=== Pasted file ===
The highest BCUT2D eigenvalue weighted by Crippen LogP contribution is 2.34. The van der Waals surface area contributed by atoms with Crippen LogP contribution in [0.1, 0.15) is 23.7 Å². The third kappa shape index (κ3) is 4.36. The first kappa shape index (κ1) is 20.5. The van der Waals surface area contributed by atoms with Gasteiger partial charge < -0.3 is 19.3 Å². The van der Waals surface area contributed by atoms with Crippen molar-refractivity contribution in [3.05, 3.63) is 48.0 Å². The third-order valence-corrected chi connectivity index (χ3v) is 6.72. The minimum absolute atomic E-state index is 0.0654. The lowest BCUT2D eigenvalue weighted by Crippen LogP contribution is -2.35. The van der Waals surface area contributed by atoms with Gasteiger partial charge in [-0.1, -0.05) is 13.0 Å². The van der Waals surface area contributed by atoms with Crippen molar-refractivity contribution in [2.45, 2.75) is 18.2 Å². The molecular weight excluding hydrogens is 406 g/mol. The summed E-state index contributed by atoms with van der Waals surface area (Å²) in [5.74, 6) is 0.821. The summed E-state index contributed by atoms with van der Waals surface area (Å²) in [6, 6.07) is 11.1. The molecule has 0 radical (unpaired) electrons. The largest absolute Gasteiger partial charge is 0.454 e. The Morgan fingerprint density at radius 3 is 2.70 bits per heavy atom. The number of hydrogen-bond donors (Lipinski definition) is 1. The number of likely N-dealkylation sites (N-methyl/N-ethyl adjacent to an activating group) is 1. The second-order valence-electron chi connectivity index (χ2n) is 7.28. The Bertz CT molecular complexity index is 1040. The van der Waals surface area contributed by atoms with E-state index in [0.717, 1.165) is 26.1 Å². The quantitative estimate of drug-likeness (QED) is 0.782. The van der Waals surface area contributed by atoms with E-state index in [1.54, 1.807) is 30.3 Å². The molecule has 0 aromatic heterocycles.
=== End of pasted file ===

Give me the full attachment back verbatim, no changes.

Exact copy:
The highest BCUT2D eigenvalue weighted by Crippen LogP contribution is 2.34. The van der Waals surface area contributed by atoms with Crippen LogP contribution in [0.1, 0.15) is 23.7 Å². The third kappa shape index (κ3) is 4.36. The first kappa shape index (κ1) is 20.5. The van der Waals surface area contributed by atoms with Gasteiger partial charge < -0.3 is 19.3 Å². The van der Waals surface area contributed by atoms with Crippen molar-refractivity contribution in [3.05, 3.63) is 48.0 Å². The third-order valence-corrected chi connectivity index (χ3v) is 6.72. The minimum absolute atomic E-state index is 0.0654. The lowest BCUT2D eigenvalue weighted by Crippen LogP contribution is -2.35. The van der Waals surface area contributed by atoms with Gasteiger partial charge in [-0.1, -0.05) is 13.0 Å². The van der Waals surface area contributed by atoms with Crippen molar-refractivity contribution in [2.45, 2.75) is 18.2 Å². The molecular weight excluding hydrogens is 406 g/mol. The summed E-state index contributed by atoms with van der Waals surface area (Å²) in [5.74, 6) is 0.821. The summed E-state index contributed by atoms with van der Waals surface area (Å²) in [6, 6.07) is 11.1. The molecule has 0 radical (unpaired) electrons. The largest absolute Gasteiger partial charge is 0.454 e. The Morgan fingerprint density at radius 3 is 2.70 bits per heavy atom. The number of hydrogen-bond donors (Lipinski definition) is 1. The number of likely N-dealkylation sites (N-methyl/N-ethyl adjacent to an activating group) is 1. The second-order valence-electron chi connectivity index (χ2n) is 7.28. The Bertz CT molecular complexity index is 1040. The van der Waals surface area contributed by atoms with E-state index in [0.717, 1.165) is 26.1 Å². The quantitative estimate of drug-likeness (QED) is 0.782. The van der Waals surface area contributed by atoms with E-state index in [1.54, 1.807) is 30.3 Å². The molecule has 0 aromatic heterocycles.